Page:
This summer, I spent three days in Chiang Rai, Thailand at the beautiful Museflower Retreat and Spa. It was a wonderful and regenerative experience.
One memorable moment was a half an hour conversation I had with Tania, the founder and owner of Museflower. A large part of our conversation rested on the power of words.
She shared the work of Dr. Emoto, a Japanese researcher who discovered an effect on water he called HADO. Dr. Emoto described HADO as “the intrinsic vibration pattern at the atomic level in all matter, the smallest unit of energy“
His experiments sought to prove that our thoughts and feelings affect our physical reality. He focused on the impact different vibrations had on the shape of water ice crystals.
He studied samples of water from many parts of the world and discovered that water from densely polluted rivers didn’t produce water crystals, while water from clean mineral spring sources produced full and beautiful ice crystals when frozen. This result made sense to me, but I was surprised and initially skeptical of his later findings.
In his subsequent experiments, he used clean tap water and sent different human emotions and thoughts towards the water. To his astonishment, the water reacted to the intentions behind his energy.
When Dr. Emoto directed positive words to the water and froze it, the result was refined and organized crystals. In contrast, when he expressed negative thoughts or emotions towards the water, the frozen water crystals were chaotic in form or failed to crystalize at all.
Later, Dr. Emoto put stickers on bottles of water and labeled them with words such as love, god, hate and devil. At this moment in the conversation, I was doubtful that writing words on a sticky piece of paper attached to a bottle could impact the water. But I smiled and continued to listen. Similar to the previous experiments, the frozen water crystals reflected the intention of the words directed at the water.
Next, Dr. Emoto experimented with different types of music. He found that the vibrations of peaceful classical music and aggressive hard rock music were also reflected in the ice crystals formed once the water was frozen.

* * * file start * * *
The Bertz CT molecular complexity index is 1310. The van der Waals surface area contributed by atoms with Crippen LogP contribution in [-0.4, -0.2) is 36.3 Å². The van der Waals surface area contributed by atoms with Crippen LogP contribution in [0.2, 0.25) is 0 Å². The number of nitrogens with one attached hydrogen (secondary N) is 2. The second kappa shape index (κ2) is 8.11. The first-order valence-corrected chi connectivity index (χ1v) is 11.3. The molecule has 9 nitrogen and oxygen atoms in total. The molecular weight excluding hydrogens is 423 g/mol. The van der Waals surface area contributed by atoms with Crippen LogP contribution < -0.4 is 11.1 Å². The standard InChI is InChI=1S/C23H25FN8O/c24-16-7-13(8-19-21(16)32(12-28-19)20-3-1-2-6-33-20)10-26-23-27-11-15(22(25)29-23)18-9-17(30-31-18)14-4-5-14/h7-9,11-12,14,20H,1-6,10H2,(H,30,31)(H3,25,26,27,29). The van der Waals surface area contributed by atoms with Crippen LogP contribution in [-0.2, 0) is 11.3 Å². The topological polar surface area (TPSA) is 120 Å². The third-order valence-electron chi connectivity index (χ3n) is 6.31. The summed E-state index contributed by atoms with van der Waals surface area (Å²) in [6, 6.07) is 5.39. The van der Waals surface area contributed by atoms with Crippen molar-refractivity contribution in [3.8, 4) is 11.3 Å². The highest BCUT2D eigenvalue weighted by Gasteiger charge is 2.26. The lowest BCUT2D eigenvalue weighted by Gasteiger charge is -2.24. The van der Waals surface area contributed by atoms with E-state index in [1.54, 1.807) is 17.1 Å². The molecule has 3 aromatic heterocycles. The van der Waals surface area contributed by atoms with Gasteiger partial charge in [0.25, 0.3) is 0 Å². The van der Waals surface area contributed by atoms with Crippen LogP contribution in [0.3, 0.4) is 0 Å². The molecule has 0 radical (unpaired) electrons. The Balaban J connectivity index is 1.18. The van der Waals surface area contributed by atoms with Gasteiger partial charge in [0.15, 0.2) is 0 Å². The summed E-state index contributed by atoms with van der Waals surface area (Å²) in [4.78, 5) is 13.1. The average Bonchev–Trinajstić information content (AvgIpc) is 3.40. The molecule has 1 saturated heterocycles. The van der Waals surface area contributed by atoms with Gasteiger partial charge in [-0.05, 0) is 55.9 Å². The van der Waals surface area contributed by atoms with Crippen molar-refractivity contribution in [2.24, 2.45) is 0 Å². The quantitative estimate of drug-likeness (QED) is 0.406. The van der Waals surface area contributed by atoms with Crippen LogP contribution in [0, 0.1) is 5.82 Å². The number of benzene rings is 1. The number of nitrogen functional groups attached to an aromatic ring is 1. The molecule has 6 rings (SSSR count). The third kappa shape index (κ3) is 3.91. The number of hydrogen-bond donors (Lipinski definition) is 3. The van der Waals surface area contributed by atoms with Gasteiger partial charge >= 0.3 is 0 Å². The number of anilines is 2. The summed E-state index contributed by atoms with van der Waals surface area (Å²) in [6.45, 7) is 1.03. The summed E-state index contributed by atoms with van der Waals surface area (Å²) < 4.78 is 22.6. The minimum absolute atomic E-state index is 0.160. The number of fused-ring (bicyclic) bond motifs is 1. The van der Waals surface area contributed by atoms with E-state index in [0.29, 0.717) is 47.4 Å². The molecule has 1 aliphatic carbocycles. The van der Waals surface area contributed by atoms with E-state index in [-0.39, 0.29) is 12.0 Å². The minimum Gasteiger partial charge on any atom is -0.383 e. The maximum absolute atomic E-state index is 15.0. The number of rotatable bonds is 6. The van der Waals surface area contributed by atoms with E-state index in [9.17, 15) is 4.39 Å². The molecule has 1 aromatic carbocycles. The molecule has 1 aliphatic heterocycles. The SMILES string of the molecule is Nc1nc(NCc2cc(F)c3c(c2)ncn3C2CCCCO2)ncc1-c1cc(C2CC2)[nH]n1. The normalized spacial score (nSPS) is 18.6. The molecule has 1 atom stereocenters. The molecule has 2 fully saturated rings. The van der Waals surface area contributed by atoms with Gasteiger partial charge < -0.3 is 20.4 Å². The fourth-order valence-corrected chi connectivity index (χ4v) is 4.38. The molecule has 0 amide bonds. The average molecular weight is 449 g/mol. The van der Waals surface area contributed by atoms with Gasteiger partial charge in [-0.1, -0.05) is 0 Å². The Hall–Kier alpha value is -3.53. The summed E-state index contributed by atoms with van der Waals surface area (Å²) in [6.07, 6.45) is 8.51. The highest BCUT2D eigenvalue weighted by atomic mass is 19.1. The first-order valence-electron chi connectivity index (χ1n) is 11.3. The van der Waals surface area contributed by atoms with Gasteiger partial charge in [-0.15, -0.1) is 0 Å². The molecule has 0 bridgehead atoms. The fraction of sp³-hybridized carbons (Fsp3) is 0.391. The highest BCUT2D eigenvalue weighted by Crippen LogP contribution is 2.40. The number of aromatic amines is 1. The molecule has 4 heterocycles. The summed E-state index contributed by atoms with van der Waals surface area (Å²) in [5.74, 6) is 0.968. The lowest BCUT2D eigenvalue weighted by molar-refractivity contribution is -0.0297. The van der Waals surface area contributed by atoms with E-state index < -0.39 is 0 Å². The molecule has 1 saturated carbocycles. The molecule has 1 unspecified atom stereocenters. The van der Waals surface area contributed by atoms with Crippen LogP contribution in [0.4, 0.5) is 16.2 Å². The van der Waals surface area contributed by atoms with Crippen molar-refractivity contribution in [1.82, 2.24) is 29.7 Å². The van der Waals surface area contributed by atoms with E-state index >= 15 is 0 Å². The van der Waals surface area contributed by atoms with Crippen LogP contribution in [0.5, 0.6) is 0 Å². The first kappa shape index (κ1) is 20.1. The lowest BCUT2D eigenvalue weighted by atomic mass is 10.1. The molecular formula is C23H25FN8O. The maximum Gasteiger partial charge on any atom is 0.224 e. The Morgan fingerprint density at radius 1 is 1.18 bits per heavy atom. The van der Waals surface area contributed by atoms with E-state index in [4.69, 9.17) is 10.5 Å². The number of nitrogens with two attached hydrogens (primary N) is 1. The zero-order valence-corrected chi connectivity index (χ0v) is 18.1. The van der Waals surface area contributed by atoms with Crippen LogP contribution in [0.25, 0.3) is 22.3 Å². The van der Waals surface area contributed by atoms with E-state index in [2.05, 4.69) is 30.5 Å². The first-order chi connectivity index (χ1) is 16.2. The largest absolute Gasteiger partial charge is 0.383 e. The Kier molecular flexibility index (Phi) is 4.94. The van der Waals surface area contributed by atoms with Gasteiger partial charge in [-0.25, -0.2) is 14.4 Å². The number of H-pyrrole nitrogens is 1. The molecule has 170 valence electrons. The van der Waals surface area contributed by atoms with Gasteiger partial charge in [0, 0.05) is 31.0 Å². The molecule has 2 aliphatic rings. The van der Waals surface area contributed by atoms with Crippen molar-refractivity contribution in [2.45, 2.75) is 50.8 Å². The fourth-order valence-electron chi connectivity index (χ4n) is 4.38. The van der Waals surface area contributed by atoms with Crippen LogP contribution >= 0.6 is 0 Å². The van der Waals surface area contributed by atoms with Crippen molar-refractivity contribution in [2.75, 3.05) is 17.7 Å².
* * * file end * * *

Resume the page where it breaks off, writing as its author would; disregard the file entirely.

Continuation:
Tania smiled at me as she revealed the final findings of Dr. Emoto’s studies; I sat stuck to the couch and pondered how words that humans made up could turn frozen water from crystals to chaos.
After reflecting, I realized the formation of the crystals had nothing to do with the letters in the words and everything to do with the energy associated with the words.
We are made up of 60% water, and the vibrations we emit influence our water’s ripple. It also impacts the ripples of others. Merely changing our thoughts changes our energy; it changes our reality.
Replacing our thoughts is hard. Most of our thoughts are habitual and thus happen at the subconscious level. However, there is also incredible power in knowing that we can make anything a habit and allow it to become our new reality.
The brain is remarkable and the mind is vast.
Since our perspective is a manifestation of resonating energy, when we change the vibration, we change how we feel about ourselves and the world around us.
I’ve been trying to consider more of the things I’m grateful for. I allow the soothing nature of warm water, the calming vibrations trees emit, Chance the Rapper’s golden lyrics, and my nephew’s smile to be sources of beautiful water crystals.
Each time I see or imagine my nephew, I remind myself that he’s miracle. I tell him that I love him and that he’s amazing. Those vibrations matter.
When I look in the mirror or think about myself, I put energy into forming habits of mind that perpetuate the substance of clean mineral water.
While we are inundated with information that tells us we aren’t enough, we also have the power to change those messages. Positive self-talk and gratitude are two practices that can change our energy and relative experience.
I think gratitude is a good habit to start with because many of us have practiced it before.
Right now, take a few conscious breaths, scan your body and/or the space around you, and consider five things you’re grateful for.